Says misinformation on bill political

By Johnbosco Agbakwuru

FG insists on Water Resources Bill

The Federal Government said, Thursday, that the misinformation on the controversial Water Resources Bill was deliberate and political.

It also listed seven states to benefit from the first tranche of the World Bank’s $700 million for specific water projects in the country. The states include Imo, Delta, Bauchi, Ekiti, Katsina, Kaduna and Plateau.

It would be recalled that opposition had trailed the Water Resources Bill, which many stakeholders described as a ploy by the Federal Government to take over control of waterways from state governments to provide water for grazing purposes.

But addressing State House correspondents on the scorecard of his ministry at the Presidential Villa, Abuja, yesterday, the Minister of Water Resources, Sulaiman Adamu, insisted that government had taken a firm decision to regulate the water delivery system, saying no data existed to effectively reform the sector.

He also said he had lobbied the Nigeria Governors Forum on the matter.

Adamu said: “We’re still working with the National Assembly on this bill. I think probably they were so engrossed with the PIB (Petroleum Industry Bill) and the Electoral Act Bill, which are, of course, serious national priorities, and they were not able to come to talk about it.

“But already, we have done all the things that needed to be done. The issue that was raised, the technical issue about gazetting, had been addressed. So the bill is still before the National Assembly.

“Obviously, I have said so much about this bill, people have been deliberately misinformed. The bill was deliberately politicised unnecessarily, something that is good for the development of the country.

“In any case, 96, 97 per cent of the provisions in that bill are already existing in four different laws. Water Resources Act 2004; Nigeria Hydrological Services Act; River Basin Development Authorities Act; and the National Water Resources Institute Act.

“The first purpose of bringing this bill was to put all these bills under one booklet, instead of having four separate laws, just consolidate them into one statute. That is number one.

“Number two is that Nigeria, like all other countries in the world, has adopted the concept of Integrated Water Resources Management.  And that is why today, we’re enjoying the category two UNESCO centre of Integrated River Basin Management that is based in Kaduna.

“It is a centre of excellence, funded by UNESCO to promote integrated River Basin Management and we are getting people from all parts of West Africa to come and learn about River Basin management there.

“So on the basis of that, powers that were hitherto vested in the Minister of Water Resources, are being devolved to the communities, to stakeholders within the basins.

“What this means is that whereas on the basis of the Water Resources Act that is existing, I as minister can’t determine where any project can be put without any recourse to anybody. Under this new Integrated Water Resources Management concept, we’ll have to go down and talk to the communities involved.”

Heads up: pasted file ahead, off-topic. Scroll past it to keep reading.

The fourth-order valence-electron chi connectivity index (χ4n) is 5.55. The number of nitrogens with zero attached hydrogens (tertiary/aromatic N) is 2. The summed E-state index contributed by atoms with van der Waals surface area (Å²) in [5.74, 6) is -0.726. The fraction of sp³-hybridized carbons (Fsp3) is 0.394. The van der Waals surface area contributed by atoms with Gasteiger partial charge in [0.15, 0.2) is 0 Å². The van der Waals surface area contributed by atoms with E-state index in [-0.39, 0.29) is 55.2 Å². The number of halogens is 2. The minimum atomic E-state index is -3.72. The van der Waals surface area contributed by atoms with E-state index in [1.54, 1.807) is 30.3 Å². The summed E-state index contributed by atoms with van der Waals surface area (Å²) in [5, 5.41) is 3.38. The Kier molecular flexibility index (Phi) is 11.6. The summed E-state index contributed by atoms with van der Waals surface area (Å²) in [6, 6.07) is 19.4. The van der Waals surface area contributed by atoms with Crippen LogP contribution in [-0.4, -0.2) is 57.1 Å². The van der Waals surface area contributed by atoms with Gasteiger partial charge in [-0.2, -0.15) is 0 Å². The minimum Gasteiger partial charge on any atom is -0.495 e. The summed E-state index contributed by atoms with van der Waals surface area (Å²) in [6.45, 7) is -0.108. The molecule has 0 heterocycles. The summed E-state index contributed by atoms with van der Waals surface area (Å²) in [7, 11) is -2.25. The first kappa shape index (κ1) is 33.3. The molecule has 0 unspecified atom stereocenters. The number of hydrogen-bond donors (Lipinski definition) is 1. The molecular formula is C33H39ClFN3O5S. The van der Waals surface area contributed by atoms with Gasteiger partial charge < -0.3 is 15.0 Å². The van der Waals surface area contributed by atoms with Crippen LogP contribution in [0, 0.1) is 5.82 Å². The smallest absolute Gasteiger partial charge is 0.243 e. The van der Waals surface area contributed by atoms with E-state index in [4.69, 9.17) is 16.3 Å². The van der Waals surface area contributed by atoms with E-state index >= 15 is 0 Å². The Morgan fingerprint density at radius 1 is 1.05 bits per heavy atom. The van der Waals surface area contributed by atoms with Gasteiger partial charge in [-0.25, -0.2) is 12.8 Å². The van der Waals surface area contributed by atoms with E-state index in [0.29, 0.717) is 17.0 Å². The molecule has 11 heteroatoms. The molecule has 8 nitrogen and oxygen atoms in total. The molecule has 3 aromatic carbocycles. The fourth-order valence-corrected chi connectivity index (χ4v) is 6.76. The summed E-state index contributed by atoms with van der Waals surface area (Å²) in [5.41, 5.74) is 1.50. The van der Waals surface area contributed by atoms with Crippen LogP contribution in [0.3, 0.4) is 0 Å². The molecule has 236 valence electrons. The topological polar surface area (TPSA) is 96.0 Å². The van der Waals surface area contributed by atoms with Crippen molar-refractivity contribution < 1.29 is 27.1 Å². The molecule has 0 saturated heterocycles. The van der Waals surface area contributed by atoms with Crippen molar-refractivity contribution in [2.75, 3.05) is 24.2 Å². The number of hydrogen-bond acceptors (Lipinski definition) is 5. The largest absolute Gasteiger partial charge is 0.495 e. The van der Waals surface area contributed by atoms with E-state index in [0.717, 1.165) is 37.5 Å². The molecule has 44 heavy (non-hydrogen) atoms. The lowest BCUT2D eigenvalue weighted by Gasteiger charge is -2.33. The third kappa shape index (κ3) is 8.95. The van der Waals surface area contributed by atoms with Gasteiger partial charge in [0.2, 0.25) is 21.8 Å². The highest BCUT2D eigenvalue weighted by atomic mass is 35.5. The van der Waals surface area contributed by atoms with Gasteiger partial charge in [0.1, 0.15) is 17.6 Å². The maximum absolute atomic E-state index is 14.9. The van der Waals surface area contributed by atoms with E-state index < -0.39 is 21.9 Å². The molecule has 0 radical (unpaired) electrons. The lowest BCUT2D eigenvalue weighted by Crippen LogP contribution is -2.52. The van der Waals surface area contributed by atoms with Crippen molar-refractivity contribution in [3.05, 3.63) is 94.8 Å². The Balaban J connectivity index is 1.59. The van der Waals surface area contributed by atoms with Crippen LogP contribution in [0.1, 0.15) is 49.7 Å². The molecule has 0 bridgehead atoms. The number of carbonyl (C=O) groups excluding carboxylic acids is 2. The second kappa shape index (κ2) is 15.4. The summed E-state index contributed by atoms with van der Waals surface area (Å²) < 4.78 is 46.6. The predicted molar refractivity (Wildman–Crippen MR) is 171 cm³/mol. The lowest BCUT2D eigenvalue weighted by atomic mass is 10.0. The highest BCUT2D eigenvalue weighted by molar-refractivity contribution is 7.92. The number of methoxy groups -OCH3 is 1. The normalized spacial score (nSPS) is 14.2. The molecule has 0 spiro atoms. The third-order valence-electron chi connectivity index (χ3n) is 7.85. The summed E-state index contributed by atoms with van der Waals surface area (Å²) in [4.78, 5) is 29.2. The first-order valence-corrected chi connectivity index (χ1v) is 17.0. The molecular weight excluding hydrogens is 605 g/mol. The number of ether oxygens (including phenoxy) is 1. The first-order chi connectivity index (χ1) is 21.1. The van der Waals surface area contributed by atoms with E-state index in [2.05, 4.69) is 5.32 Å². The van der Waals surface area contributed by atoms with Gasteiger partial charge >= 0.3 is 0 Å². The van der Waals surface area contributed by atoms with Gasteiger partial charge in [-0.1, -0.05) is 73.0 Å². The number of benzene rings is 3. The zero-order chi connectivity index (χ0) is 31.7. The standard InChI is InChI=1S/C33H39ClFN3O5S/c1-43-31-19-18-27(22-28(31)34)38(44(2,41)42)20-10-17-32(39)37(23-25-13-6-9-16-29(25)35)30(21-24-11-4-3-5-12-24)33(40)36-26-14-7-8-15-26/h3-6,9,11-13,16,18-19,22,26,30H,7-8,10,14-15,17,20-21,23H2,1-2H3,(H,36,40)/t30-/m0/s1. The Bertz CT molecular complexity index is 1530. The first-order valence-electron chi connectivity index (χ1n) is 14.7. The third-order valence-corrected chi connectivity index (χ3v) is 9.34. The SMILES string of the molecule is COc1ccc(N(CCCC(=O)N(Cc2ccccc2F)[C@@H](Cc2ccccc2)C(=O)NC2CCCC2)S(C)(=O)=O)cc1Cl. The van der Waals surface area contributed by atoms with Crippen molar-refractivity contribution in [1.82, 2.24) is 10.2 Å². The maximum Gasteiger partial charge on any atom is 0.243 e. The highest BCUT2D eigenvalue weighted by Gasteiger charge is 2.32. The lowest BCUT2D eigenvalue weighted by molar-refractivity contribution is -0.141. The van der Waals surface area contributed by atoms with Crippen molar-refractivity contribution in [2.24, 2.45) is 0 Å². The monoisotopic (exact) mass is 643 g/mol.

“We have to have their buy in, we have to agree so we’ll have to hold town hall meetings, we have to set up catchment management committees.  The Integrated Water System Management Commission that is saddled with that responsibility was set up in 2007.

“This is the organisation that provides licensing, you cannot get a licence to have a power plant without a water licence. Right? That’s what is happening now through the Integrated Water Management Commission. So, there is also a provision within the bill to strengthen this agency.

“All the people that are mining water have to go there to get a water licence and pay a tariff, it is gazetted by law. But right now, they are operating on the basis of delegated powers of the minister. And what we want is for them to stand alone, that means I can withdraw this delegated powers anytime and apply them myself.

“But if we have what we have provided in the bill, there will be independence, like the National Electricity Regulatory Commission. They will not be answerable to the Minister, they will be answerable to the people.

‘’The bill provides that the commission will have members nominated by the president, cleared by the National Assembly, they have to be confirmed by the National Assembly and they will be representative of all the geopolitical zones of this country.

“So, we are democratising the process of Water Resources development in this country. And some people went to town and say we want to cheat people.   The exact thing of what this bill is trying to do is what is being fed into the minds of people. And I don’t understand why.

“We’ve talked, we’ve talked and we’ll keep talking. Well, we’re committed to this.  This bill, by the way, was drafted in 2006. The Buhari administration came in 2015. So it’s something we met, just like our ongoing project, is exactly what we met.

“We just wanted to continue where others failed. And the bill went to the Federal Executive Council and it was approved in September 2016.”

The minister also listed seven states that would benefit from the first tranche of World bank’s $700 million facility for specific water projects.

He said the states would access between $50 and $60 million, having met the criteria set up by the World Bank to do so.

“Some certain criteria were set up by the World Bank and us. And the states had to meet this eligible criteria. And the projects are submitted into tier one and tier two. Tier one is for those that will get a substantial amount, maybe $50, $60 million for the urban schemes,’’ he said.

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